The Humanist: How long was this transformation, and why didn’t your father’s ideas (or others) about intelligent design demonstrate proof of a “designer” or creator?

Behe: The journey from very devout Catholic to outspoken atheist took about six months total. Once my trust in the Bible was shaken, I still believed strongly in a theistic god, but I realized that I hadn’t sufficiently examined my beliefs. Over the next several months, my certainty of a sentient, omnipotent and omnibenevolent deity faded steadily. I believe that the loss of a specific creed was the tipping point for me. . . .

The Humanist: About your father, you previously blogged: “I believe that he does have doubts and does see conflicts between science and the Bible, and he therefore continues to reshape his faith so as to dodge those conflicts.” Why do you think he has doubts and why does he continue to reshape his faith?

Behe: I think that all scientists who hold to a particular religious creed must experience conflicts with their sacred texts and their scientific observations. I can’t speak for my father’s personal beliefs specifically, but I believe that the constant reinterpretation of sacred texts to correct conflicts between theological claims and scientific discoveries says something about the faith upon which those claims are based. For irreducible complexity particularly, the glaring inefficiencies apparent in life—along with a universe that appears more chaotic and indifferent the more we learn about it—will challenge the religious beliefs of any scientist and continue to force additional reinterpretations of sacred texts. It is my hope that eventually such texts will lose all credibility.

Earlier in the interview, Leo Behe stated, “I was raised Roman Catholic, and I was always very comfortable with it. It was as natural to me as any other part of my education. I was always very active in my faith—I attended Mass every Sunday, sometimes more, and confessed my sins to a priest often. I was also very interested in apologetics; however, I generally focused on debating members of other faiths or denominations of Christianity. It did not occur to me until later in life to examine the reliability of the Bible, the infallibility of which my Christian opponents would always agree upon. Among my family, we would always hold to Catholic traditions such as nightly recitation of the rosary, and we always attended Mass together.”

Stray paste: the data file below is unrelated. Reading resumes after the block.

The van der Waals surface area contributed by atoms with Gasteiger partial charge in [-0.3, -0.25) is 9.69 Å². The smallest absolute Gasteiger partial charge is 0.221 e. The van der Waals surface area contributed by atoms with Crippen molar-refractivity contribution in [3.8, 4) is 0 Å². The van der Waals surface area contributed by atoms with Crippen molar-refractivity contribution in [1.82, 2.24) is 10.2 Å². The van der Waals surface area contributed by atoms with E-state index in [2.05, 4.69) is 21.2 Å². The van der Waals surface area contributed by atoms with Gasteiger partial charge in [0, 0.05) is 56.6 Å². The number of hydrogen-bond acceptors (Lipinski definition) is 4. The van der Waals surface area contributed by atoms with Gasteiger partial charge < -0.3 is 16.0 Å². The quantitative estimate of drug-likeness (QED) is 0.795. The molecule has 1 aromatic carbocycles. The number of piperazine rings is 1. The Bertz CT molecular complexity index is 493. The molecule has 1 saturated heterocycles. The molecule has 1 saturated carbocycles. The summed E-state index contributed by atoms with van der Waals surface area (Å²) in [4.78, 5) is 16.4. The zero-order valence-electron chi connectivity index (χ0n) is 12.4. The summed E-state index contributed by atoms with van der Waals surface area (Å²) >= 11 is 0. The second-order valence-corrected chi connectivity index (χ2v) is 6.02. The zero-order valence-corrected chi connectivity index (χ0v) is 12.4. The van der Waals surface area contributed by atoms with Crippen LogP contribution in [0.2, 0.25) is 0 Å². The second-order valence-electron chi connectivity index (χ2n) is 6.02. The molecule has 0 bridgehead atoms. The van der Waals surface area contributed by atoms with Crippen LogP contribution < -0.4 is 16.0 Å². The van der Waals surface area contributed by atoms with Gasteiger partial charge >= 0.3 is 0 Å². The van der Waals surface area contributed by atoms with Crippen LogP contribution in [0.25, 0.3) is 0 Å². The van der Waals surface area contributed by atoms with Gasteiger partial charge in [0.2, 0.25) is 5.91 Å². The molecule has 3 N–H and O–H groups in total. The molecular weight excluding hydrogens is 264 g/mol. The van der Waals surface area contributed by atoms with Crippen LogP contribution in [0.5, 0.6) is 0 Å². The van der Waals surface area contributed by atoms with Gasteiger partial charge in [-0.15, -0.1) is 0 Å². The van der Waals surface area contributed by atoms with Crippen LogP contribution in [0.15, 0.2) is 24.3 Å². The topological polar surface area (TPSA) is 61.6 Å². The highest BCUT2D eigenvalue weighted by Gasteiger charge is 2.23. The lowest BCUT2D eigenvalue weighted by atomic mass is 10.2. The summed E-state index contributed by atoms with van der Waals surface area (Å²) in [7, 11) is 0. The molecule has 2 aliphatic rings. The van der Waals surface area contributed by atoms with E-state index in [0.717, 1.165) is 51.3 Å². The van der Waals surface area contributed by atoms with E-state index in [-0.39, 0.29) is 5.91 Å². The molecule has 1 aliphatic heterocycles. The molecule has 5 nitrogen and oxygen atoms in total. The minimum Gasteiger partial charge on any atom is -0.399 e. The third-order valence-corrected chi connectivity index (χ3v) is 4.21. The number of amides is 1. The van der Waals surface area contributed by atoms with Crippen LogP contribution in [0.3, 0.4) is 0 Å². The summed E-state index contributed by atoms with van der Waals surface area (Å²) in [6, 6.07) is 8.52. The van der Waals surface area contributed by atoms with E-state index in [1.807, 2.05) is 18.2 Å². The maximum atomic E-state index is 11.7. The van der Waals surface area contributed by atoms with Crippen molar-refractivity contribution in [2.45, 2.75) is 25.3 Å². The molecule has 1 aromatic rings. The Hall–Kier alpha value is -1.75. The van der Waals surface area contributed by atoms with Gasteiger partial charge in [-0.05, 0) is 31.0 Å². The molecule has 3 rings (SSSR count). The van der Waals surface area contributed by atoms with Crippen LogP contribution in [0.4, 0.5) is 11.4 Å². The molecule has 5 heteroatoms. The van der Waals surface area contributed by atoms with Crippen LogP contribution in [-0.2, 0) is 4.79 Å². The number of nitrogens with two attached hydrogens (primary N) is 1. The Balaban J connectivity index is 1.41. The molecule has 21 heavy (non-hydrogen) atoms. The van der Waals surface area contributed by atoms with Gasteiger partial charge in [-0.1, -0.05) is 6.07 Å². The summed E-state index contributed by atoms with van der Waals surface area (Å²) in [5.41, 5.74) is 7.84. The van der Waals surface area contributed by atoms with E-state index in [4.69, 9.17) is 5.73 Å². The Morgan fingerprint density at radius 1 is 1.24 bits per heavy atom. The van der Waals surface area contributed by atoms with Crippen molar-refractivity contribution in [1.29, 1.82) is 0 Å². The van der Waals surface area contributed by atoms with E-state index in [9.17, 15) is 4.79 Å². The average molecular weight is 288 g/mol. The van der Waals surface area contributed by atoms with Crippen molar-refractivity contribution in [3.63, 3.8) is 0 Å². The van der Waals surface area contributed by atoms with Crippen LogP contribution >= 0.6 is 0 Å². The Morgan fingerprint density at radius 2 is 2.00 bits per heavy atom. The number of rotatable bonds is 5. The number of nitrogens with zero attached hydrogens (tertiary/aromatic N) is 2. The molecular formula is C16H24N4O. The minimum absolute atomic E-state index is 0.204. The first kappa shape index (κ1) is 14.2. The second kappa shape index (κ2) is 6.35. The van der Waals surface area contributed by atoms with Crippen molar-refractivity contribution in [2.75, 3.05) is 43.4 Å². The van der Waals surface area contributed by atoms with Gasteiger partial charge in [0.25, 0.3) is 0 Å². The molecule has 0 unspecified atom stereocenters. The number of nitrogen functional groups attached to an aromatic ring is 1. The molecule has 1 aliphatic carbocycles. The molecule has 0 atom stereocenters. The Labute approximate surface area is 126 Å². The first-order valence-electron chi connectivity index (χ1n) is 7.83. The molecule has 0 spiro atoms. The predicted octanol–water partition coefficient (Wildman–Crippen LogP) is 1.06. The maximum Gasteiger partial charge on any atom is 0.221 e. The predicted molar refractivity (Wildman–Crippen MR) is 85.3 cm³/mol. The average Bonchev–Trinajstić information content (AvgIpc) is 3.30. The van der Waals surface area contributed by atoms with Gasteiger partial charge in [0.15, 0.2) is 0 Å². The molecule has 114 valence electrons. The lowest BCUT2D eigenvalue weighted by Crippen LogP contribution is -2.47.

You can read the entire interview at The Humanist.

This serves as a reminder for parents (and fathers in particular as spiritual head of the house) not to compromise the Word of God. It further reminds us of the need for quality apologetics resources, such as what Answers in Genesis produces, so parents can teach their children how to defend the Christian faith, answer the skeptical questions of this age, and stand boldly and uncompromisingly on the authority of the Word of God.

Recently, Answers in Genesis produced a book entitled How do we know the Bible is true? This along with our Answers Books, Demolishing Contradictions, and other apologetics resources are important tools for parents today.

I would also remind all of you to read Already Gone and Already Compromised. Both of these books illustrate the consequences with the next generation of Christians and Christian leaders who compromise God’s Word with evolution and millions of years.

We need to pray for the Behe family. I hope they will consider a visit to our Creation Museum and meet with us.

Thanks for stopping by and thanks for praying,

Ken